As for the causes for rape, several factors such as individual, peer, family and social factors seems to be responsible for the crime. Alcohol and drug consumption is considered to be one of the major factors leading to sexual abuse and violence. Violent men are usually known to have coercive sexual fantasies and are more hostile towards woman. Childhood environments that are physically violent, emotionally unsupportive and characterized by competition for scarce resources have been associated with sexual violence. While laws and national policies on gender equality may have its bearing, poverty, physical and social environment too plays important role. To some extent, appropriate dressing sense is required but this applies to both genders. For illustration, for going to an evening party, one may require certain set of clothes which may not always be appropriate at a work place. Of the various crimes against the feminine gender, the rape is the most violent and heinous crime which is committed against women.
Instead of dismissing such heinous crimes as ‘mistake, for petty political gains or being biased and defensive against the victims of rape, there is a need to engage various sections of society including political leadership, law of the land, security agencies, intelligentsia, community leaders, NGOs and aware citizens to create right mindset and meaningful consideration of the causes and remedies to minimize occurrences of this serious social evil.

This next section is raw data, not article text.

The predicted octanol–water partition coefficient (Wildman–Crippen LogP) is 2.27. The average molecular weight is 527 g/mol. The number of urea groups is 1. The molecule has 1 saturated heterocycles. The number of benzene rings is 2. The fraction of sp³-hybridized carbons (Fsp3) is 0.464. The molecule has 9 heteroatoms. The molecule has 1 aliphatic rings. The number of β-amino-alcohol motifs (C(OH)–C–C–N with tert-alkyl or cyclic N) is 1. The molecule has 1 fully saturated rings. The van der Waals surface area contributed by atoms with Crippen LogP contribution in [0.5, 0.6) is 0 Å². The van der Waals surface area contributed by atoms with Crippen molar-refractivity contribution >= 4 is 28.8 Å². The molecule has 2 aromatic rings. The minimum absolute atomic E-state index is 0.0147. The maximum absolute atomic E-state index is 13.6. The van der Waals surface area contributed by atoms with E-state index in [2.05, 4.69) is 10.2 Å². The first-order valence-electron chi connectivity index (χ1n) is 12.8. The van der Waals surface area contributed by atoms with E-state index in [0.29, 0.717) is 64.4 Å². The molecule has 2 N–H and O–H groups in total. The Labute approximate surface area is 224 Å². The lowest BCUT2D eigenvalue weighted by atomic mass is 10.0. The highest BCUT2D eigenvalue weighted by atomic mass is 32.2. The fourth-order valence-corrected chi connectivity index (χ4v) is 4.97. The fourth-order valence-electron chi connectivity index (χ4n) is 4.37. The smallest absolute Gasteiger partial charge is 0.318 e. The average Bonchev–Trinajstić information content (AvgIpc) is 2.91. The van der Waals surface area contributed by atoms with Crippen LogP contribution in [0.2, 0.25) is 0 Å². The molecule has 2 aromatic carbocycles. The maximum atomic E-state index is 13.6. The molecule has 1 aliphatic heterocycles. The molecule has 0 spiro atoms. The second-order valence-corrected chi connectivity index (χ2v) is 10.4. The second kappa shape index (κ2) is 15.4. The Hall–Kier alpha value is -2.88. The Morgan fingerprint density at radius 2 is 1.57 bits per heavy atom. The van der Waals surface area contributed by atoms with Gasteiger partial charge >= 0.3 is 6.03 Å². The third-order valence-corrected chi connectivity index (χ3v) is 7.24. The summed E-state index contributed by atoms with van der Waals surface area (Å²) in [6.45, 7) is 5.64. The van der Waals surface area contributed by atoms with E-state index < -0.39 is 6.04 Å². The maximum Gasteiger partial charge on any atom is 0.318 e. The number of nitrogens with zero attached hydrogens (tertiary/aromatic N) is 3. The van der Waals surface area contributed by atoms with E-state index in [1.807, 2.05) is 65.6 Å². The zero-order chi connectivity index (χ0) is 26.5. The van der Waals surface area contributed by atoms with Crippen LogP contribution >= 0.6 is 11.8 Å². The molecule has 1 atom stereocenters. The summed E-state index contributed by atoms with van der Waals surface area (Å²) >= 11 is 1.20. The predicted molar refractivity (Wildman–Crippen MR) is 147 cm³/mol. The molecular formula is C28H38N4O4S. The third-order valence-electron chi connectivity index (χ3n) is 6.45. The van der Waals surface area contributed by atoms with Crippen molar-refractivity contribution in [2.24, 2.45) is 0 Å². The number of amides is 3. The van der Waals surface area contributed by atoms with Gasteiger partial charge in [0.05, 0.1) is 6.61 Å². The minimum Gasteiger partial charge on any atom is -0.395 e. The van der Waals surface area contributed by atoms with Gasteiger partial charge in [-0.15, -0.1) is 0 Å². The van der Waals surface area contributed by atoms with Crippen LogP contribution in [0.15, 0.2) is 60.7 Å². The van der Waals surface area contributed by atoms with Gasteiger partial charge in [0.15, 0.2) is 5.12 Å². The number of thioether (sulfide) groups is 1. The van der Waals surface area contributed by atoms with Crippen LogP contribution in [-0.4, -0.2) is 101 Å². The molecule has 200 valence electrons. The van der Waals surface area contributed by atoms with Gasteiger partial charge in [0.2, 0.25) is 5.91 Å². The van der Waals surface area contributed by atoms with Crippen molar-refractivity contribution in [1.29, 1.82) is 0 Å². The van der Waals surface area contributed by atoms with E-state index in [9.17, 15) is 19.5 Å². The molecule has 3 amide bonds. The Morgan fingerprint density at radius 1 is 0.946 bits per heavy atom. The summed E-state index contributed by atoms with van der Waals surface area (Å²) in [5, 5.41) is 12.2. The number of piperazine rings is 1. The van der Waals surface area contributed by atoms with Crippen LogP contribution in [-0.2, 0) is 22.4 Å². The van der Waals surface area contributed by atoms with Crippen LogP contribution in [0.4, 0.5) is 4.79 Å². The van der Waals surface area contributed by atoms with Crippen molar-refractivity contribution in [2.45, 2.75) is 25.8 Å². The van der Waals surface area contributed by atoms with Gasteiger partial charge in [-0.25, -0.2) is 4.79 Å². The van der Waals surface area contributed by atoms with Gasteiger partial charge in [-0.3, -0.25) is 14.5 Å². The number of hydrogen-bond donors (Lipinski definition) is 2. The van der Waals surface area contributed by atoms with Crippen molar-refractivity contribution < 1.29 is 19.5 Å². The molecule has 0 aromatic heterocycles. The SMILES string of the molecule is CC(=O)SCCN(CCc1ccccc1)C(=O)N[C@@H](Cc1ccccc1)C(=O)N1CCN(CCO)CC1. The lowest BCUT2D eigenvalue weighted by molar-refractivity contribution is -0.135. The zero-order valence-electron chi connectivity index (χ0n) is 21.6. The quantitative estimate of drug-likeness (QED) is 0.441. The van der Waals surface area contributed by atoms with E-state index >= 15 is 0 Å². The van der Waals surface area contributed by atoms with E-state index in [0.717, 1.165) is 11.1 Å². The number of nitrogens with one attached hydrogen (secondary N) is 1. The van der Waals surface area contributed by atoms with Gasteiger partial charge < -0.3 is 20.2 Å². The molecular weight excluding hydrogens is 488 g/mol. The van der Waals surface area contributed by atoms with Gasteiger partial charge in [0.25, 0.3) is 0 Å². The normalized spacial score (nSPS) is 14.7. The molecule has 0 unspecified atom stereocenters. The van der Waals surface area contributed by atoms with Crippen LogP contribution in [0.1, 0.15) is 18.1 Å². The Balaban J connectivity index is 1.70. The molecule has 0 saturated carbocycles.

First and the foremost cause of the large number of rape cases is the lack of adequate public safety and order. Majority of women don’t feel safe outside their homes at work place and roads, and ifor many such sense of security is lacking even within the boundaries of homes. While there are instances of disproportionate deployment on individual security, enough police is not available for protecting interests of ordinary citizens. Further, many security personnel are often found lacking requisite tools and training for investigative skills and evidence-gathering. Another issue is the critical shortage of women police officers and constables. Rape victims have better comfort level if they have to deal with and narrate their ordeal to female officers. This issue needs addressal right up to smaller cities and village level.
An important step taken after Nirbhaya case is the strengthening of laws dealing with sexual assault and rape. The death penalty is justified in case of repeat offenders and criminality attached with certain crime, and needs to be retained as a deterrent too. Another important issue is a very slow legal system in India. Cases drag on for years leading to a small percentage of convictions due to various constraints. Hence offenders have little regard for the law and enforcement agencies. A few fast track courts created consequent to much publicized cases in Delhi and Mumbai is a welcome step but there is a dire need to constitute more such courts across the country.
In rural areas, the victim and their family particularly from the poor and weaker sections are in many cases pressurized by the influential people and police as well to drop charges against the offender. Victims are often asked by village elders and clan councils to compromise with the family of accused and drop charges and at times even to marry the rapist. Such undue pressures and compromises need to be avoided through education, awareness, better enforcement of law, security and order.
Also education and awareness should be such as to change mindset and outlook of the society and victim towards the rape so that it is considered like any other serious crime against humanity without any social taboo or stigma attached. This will enable them to come forward to fight against the crime seeking natural justice in all cases. Toll free number(s) should be created and efficiently managed for the assistance of victims across the land.